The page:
We recently returned from six weeks in Ethiopia and Kenya, where we were traveling for video and photographic work. It was exhilarating, other-worldly, challenging and beautiful all at the same time. But mostly, our trip reaffirmed our belief in the power of image.
We started in the Ethiopian country-side just south of Addis Ababa, where we were filming a USAID/MASHAV agricultural training project for a non-profit client. The setting was positively cinematic and the people photogenic. One early morning, we were filming the sun rising across the country-side and as usual, we had attracted a crowd. The children were especially intrigued by our Panasonic AF-100 camera, which we allowed them to play with, zooming in and out, focusing and changing the exposure. Then we showed them how it really worked by filming a little clip then playing it back for them. They were fascinated, wanting to watch the clip over and over and over. I realized at that moment that some of them had never seen a video or photo of themselves. And I saw the potential of the camera as a tool for locals to re-envision the world around them. It’s inspired us to return to Africa one day to conduct media training.
The next afternoon, we were setting up an interview in the nursery at the training center. The rows of plants in the background provided a visual draw while the natural light filtered beautifully through the mesh nursery roof. As we were setting up and waiting for our interview subject to arrive, we noticed a worker from the nursery watching us intently. He had a nice smile, so Ben asked if he could take a picture. The man agreed, so I quickly grabbed a reflector to bounce the sun on his face as Ben snapped. We displayed the image for him on the LCD screen of our new Olympus OM-D EM-5 and he smiled and laughed, squinting to the see the image closer. He called over the other nursery workers and upon seeing the image, they excitedly pointed to the camera and to themselves; they wanted their photo taken too. Eventually, it turned into a spontaneous fashion shoot of sorts in this little nursery in a little town across the world. Despite heavily worked hands and shabby clothing, each person looked stunning. In that small moment, we connected closely with people whose lives are so different than our own. We promised to mail the printed images, likely the only they will ever possess. And it’s an honor to be able to give this gift.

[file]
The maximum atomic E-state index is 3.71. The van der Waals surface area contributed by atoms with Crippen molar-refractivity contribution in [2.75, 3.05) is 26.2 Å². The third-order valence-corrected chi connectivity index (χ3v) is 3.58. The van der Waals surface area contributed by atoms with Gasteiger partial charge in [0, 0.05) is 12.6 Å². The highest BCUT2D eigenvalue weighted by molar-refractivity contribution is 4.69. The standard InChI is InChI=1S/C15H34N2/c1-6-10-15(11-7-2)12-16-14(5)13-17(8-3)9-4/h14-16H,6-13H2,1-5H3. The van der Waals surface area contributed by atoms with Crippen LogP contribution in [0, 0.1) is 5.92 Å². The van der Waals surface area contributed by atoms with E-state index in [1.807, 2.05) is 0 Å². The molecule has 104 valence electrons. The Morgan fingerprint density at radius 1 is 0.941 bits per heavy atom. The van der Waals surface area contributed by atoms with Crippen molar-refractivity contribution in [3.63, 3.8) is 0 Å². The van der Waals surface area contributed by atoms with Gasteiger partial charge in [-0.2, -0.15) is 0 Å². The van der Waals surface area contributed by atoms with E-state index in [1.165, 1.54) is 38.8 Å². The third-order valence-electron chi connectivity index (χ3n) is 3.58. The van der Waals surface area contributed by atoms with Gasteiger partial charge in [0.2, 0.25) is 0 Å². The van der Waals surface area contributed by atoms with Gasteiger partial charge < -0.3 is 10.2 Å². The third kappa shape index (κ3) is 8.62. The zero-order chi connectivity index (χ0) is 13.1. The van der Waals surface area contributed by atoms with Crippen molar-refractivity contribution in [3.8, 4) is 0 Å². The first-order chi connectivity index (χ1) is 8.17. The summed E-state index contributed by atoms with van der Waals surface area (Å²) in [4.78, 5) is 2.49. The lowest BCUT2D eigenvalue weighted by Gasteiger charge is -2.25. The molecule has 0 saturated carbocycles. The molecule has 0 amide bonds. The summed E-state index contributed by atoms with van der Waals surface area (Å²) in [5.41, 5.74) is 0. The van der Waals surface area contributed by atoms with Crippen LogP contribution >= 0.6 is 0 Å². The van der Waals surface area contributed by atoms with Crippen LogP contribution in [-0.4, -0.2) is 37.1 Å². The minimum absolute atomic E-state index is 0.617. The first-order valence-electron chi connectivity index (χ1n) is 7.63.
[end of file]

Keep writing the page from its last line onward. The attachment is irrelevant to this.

It continued this way throughout our travels in Ethiopia, with people connecting to the images produced by the camera. People would look evocatively into the lens as if they themselves had something they intended to communicate instead of just the other way around. When hiking through the mountains of Lalibela, we visited a family in the countryside, who invited us to coffee in their traditional mud hut. The light was streaming through one doorway, filtered only by the smoke of the fire. Ben asked to take photos of the family and they too reacted excitedly to viewing the images. The mother blushed and shyly placed her hands on her face as she looked at an image of her with her daughter. As a thank you for their gracious invitation, we promised to mail the photos to our English speaking guide to give to the family. Through translation, they said they would pin it to the wall of their hut and remember us always. I know we’ll never forget them, despite a brief encounter.